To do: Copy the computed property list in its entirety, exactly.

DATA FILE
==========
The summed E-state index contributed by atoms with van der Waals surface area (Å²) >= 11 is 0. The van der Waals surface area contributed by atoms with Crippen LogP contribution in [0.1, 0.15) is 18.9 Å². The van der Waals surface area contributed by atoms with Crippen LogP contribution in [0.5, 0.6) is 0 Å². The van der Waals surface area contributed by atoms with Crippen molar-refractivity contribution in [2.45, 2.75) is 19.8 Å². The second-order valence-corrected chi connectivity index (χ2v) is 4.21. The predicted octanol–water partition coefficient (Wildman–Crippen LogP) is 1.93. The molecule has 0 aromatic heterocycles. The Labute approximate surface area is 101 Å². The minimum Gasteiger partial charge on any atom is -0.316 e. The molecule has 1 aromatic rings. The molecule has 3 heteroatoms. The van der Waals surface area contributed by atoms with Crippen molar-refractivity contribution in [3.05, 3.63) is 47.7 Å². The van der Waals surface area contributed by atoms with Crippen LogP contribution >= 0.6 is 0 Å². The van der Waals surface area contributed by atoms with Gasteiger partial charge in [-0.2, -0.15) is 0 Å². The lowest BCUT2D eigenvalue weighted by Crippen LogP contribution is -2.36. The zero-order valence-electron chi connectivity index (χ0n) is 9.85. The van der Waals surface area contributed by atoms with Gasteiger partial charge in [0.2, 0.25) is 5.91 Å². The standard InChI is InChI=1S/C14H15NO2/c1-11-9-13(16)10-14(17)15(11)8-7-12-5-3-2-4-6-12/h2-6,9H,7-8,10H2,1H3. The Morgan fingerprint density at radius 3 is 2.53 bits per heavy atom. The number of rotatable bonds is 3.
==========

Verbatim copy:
The summed E-state index contributed by atoms with van der Waals surface area (Å²) >= 11 is 0. The van der Waals surface area contributed by atoms with Crippen LogP contribution in [0.1, 0.15) is 18.9 Å². The van der Waals surface area contributed by atoms with Crippen LogP contribution in [0.5, 0.6) is 0 Å². The van der Waals surface area contributed by atoms with Crippen molar-refractivity contribution in [2.45, 2.75) is 19.8 Å². The second-order valence-corrected chi connectivity index (χ2v) is 4.21. The predicted octanol–water partition coefficient (Wildman–Crippen LogP) is 1.93. The molecule has 0 aromatic heterocycles. The Labute approximate surface area is 101 Å². The minimum Gasteiger partial charge on any atom is -0.316 e. The molecule has 1 aromatic rings. The molecule has 3 heteroatoms. The van der Waals surface area contributed by atoms with Crippen molar-refractivity contribution in [3.05, 3.63) is 47.7 Å². The van der Waals surface area contributed by atoms with Crippen LogP contribution >= 0.6 is 0 Å². The van der Waals surface area contributed by atoms with Gasteiger partial charge in [-0.2, -0.15) is 0 Å². The lowest BCUT2D eigenvalue weighted by Crippen LogP contribution is -2.36. The zero-order valence-electron chi connectivity index (χ0n) is 9.85. The van der Waals surface area contributed by atoms with Gasteiger partial charge in [0.2, 0.25) is 5.91 Å². The standard InChI is InChI=1S/C14H15NO2/c1-11-9-13(16)10-14(17)15(11)8-7-12-5-3-2-4-6-12/h2-6,9H,7-8,10H2,1H3. The Morgan fingerprint density at radius 3 is 2.53 bits per heavy atom. The number of rotatable bonds is 3.